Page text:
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Backwords: Close Soccer Encounters

…Football took up most of every Saturday, with two matches in the day and only an hour or so in between to swallow dinner… Mike Shaw recalls the sporting times when his Saturdays were filled with football, and more football.

The cricket flannels, boots and sweaters were all washed, ironed and carefully folded away.

The tennis racket, tightened firmly in its press, was ditched at the back of the wardrobe.

And the knee-length shorts were tucked in a bottom drawer, destined not to be disturbed again for at least six months.

Summer was over and, as the autumn leaves began to fall, a change in lifestyle was signalled for us teenagers.

Out came the soccer kit, with liberally dubinned boots still wrapped in last April’s newspaper.

The table tennis equipment was dusted down, ready for use in the already darkened evenings.

And the playing cards were counted out to check there were still 52 in each pack before the games of All-Fours, Newmarket and Pontoon began in earnest.

The card schools were usually confined to Sunday evenings, with halfpennies and pennies on the table. Unless father was in one of his puritanical moods, when buttons had to be grudgingly used instead of money.

Football took up most of every Saturday, with two matches in the day and only an hour or so in between to swallow dinner.

Morning matches were for the school, which meant an early start even for home games on the Royds Hall pitch.

For some of the away fixtures we had to be up at what seemed like the crack of dawn to play Penistone or Wheelwright Grammar Schools.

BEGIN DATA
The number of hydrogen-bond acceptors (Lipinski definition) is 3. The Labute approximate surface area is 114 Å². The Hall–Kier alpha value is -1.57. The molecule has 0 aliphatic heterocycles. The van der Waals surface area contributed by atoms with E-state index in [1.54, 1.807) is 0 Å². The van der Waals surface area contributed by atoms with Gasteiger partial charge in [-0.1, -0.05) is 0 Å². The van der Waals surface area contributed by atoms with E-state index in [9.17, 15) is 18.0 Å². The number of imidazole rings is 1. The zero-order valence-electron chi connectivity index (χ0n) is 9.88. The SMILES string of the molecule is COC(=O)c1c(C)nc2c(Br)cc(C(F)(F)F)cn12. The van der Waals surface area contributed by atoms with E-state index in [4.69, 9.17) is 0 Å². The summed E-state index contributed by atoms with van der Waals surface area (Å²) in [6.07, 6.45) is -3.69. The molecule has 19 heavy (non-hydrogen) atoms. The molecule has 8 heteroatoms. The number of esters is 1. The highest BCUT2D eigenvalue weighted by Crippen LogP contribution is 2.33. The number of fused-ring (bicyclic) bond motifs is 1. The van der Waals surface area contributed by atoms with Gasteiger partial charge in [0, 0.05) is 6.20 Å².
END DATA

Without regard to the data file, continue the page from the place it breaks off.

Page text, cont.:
Afternoon soccer was the Red Triangle League for Paddock Civic Youth Club, whose astute and vastly experienced trainer recruited a handful of Royds Hall lads.

His team-building was not strictly according to the book. So to avoid accusations that the team included non-members of the club we were persuaded to show our faces now and again at midweek sessions.

The field we played on - next to some allotments off Heaton Road - was hardly ideal for football, with a huge dip in one corner.

So deep was the sloping chasm that when I did manage a run down the right wing all I could see of our forwards was the top of their heads.

Still, as the old saying goes, I was the same for both sides. And we had some cracking matches, including one memorable 4-4 draw with table-topping opponents Holmfirth.

Holmfirth had in goal, I remember, a lad called Bob Platt who went on to play cricket for Yorkshire. And I was booked for the only time in my life when I was provoked into using a word not considered suitable for the under-16s.

A few years later, freshly demobbed from the Air Force, I resumed my local soccer career with Slaithwaite United in the District League.

But it was a short-lived comeback as I became increasingly aware of the physical dangers facing diminutive wingers.

Full-backs were mostly men mountains who regarded the ball as secondary to stopping the opposing wingmen by all-possible means, including putting them in hospital if necessary.

The oft-used sporting phrase “a bruising battle’’ was totally inadequate to describe the more primitive on-field clashes.

A positively frightening encounter with a giant full-back at Hade Edge, whose scything tackles went unpunished by the referee, was the last straw.

I hung up my boots in the firm belief that discretion was the better part of valour.


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